We’ve all started to roll our eyes when we get a soulless email from X company describing their safety precautions and concerns for our health during the pandemic, because they all seem to have done a copy and paste from the same master template.
However, this doesn’t mean that your customers aren’t watching you.
And they’re watching what you DO even more than what you say.
Because talk is cheap.
Your customers are actually watching a few things: what you say, what you do, and how you treat your employees. Botch any one of these and former or prospective customers may go elsewhere.
Chicago is about to enter Phase 4 of reopening, and while friends and I have shared concerns it may be too soon, we also understand that our local economy, and frankly much of what we love about the city, is at risk if these establishments can’t bring in some revenue soon.
(I do not envy our mayor and governor. Those are some seriously difficult decisions to make.)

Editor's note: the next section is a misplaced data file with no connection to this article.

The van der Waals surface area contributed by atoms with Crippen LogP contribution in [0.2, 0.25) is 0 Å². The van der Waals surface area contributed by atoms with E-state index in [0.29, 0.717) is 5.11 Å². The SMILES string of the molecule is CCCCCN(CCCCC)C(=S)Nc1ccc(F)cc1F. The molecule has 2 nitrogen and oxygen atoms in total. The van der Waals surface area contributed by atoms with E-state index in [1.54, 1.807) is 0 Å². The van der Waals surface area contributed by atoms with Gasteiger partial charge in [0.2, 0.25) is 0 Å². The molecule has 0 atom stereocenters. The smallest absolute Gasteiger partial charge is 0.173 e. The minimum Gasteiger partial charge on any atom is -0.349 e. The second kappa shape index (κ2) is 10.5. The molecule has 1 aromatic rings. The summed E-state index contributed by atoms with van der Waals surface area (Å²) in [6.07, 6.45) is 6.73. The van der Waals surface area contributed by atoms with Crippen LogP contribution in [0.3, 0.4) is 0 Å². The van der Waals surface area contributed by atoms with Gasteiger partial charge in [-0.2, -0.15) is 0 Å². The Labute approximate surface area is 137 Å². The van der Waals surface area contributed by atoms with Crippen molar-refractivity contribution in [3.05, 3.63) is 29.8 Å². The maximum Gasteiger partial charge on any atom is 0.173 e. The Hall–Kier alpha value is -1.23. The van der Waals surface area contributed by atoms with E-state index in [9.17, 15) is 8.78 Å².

Recently, I have noticed some companies doing an outstanding job communicating their thinking and policies, and I wanted to share them with you.
The big guy
I love Target. It’s the only big box brand I have a personal connection to. If I can buy it at Target, they get my money.
But even if I wasn’t a fan girl before, I probably would be after I saw this: Target raises minimum wage to $15 an hour months before its deadline
“Target said Wednesday it is raising its minimum wage to $15 per hour and will give all hourly employees a one-time bonus of $200.
The $2 per hour raise will apply to employees at stores and distribution centers, beginning July 5. Target had temporarily raised its wages by $2 an hour in March as coronavirus cases rose.”
I did notice when they raised wages in March. This is great PR, and I hope it will boost profitability.
The little guy
This hit my heart strings. It made me want to support them even though they are not in my neighborhood.
The bigger venue
This was beautifully done. Every restaurant / bar / venue should do something like this because it answers questions every would-be patron will have. Bravo!
(Thanks Barry Moltz for posting this.)
I hope I got you thinking about what you might do – that would be meaningful – for your customers and employees.
We are watching.